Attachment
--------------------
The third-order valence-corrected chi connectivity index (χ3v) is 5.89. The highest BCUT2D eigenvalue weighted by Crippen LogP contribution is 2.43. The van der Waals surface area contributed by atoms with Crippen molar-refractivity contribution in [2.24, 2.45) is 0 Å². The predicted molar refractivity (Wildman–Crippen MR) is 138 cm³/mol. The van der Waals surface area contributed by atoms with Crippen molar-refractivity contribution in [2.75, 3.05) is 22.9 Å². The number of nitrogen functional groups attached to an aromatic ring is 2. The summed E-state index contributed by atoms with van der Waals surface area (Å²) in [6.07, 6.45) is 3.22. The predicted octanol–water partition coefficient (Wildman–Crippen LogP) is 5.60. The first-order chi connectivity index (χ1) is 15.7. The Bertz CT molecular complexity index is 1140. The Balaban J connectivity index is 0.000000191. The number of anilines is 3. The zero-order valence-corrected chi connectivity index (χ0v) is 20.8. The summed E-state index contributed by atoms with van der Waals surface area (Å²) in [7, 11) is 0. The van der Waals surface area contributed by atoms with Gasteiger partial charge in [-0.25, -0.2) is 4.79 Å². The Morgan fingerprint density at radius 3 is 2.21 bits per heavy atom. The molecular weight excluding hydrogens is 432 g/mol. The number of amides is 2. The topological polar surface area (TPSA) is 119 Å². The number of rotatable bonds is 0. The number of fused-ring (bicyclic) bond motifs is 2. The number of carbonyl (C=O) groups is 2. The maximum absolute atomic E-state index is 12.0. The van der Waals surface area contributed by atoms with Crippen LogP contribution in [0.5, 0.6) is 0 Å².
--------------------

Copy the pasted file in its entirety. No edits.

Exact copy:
The third-order valence-corrected chi connectivity index (χ3v) is 5.89. The highest BCUT2D eigenvalue weighted by Crippen LogP contribution is 2.43. The van der Waals surface area contributed by atoms with Crippen molar-refractivity contribution in [2.24, 2.45) is 0 Å². The predicted molar refractivity (Wildman–Crippen MR) is 138 cm³/mol. The van der Waals surface area contributed by atoms with Crippen molar-refractivity contribution in [2.75, 3.05) is 22.9 Å². The number of nitrogen functional groups attached to an aromatic ring is 2. The summed E-state index contributed by atoms with van der Waals surface area (Å²) in [6.07, 6.45) is 3.22. The predicted octanol–water partition coefficient (Wildman–Crippen LogP) is 5.60. The first-order chi connectivity index (χ1) is 15.7. The Bertz CT molecular complexity index is 1140. The Balaban J connectivity index is 0.000000191. The number of anilines is 3. The zero-order valence-corrected chi connectivity index (χ0v) is 20.8. The summed E-state index contributed by atoms with van der Waals surface area (Å²) in [7, 11) is 0. The van der Waals surface area contributed by atoms with Gasteiger partial charge in [-0.25, -0.2) is 4.79 Å². The Morgan fingerprint density at radius 3 is 2.21 bits per heavy atom. The molecular weight excluding hydrogens is 432 g/mol. The number of amides is 2. The topological polar surface area (TPSA) is 119 Å². The number of rotatable bonds is 0. The number of fused-ring (bicyclic) bond motifs is 2. The number of carbonyl (C=O) groups is 2. The maximum absolute atomic E-state index is 12.0. The van der Waals surface area contributed by atoms with Crippen LogP contribution in [0.5, 0.6) is 0 Å².